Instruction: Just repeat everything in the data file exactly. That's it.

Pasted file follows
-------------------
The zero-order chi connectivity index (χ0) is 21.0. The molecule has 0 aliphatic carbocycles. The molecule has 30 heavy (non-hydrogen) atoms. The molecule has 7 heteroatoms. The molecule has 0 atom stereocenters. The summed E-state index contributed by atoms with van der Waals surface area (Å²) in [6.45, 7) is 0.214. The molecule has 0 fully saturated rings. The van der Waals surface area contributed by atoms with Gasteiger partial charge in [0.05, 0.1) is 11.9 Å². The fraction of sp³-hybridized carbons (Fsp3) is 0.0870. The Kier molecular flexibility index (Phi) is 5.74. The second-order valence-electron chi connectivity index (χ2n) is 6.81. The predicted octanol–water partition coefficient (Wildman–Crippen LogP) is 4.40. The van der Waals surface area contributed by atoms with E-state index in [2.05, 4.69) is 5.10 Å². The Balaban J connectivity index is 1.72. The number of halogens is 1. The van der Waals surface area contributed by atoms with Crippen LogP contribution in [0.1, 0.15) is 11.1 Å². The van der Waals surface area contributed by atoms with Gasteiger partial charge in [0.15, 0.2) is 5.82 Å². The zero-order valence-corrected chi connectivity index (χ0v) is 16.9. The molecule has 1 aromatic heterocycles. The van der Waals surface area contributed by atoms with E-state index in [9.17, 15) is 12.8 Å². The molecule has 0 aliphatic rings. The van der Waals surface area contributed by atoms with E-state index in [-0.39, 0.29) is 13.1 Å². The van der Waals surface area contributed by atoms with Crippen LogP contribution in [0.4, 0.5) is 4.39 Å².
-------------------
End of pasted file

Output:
The zero-order chi connectivity index (χ0) is 21.0. The molecule has 0 aliphatic carbocycles. The molecule has 30 heavy (non-hydrogen) atoms. The molecule has 7 heteroatoms. The molecule has 0 atom stereocenters. The summed E-state index contributed by atoms with van der Waals surface area (Å²) in [6.45, 7) is 0.214. The molecule has 0 fully saturated rings. The van der Waals surface area contributed by atoms with Gasteiger partial charge in [0.05, 0.1) is 11.9 Å². The fraction of sp³-hybridized carbons (Fsp3) is 0.0870. The Kier molecular flexibility index (Phi) is 5.74. The second-order valence-electron chi connectivity index (χ2n) is 6.81. The predicted octanol–water partition coefficient (Wildman–Crippen LogP) is 4.40. The van der Waals surface area contributed by atoms with E-state index in [2.05, 4.69) is 5.10 Å². The Balaban J connectivity index is 1.72. The number of halogens is 1. The van der Waals surface area contributed by atoms with Crippen LogP contribution in [0.1, 0.15) is 11.1 Å². The van der Waals surface area contributed by atoms with Gasteiger partial charge in [0.15, 0.2) is 5.82 Å². The zero-order valence-corrected chi connectivity index (χ0v) is 16.9. The molecule has 1 aromatic heterocycles. The van der Waals surface area contributed by atoms with E-state index in [9.17, 15) is 12.8 Å². The molecule has 0 aliphatic rings. The van der Waals surface area contributed by atoms with E-state index in [-0.39, 0.29) is 13.1 Å². The van der Waals surface area contributed by atoms with Crippen LogP contribution in [0.4, 0.5) is 4.39 Å².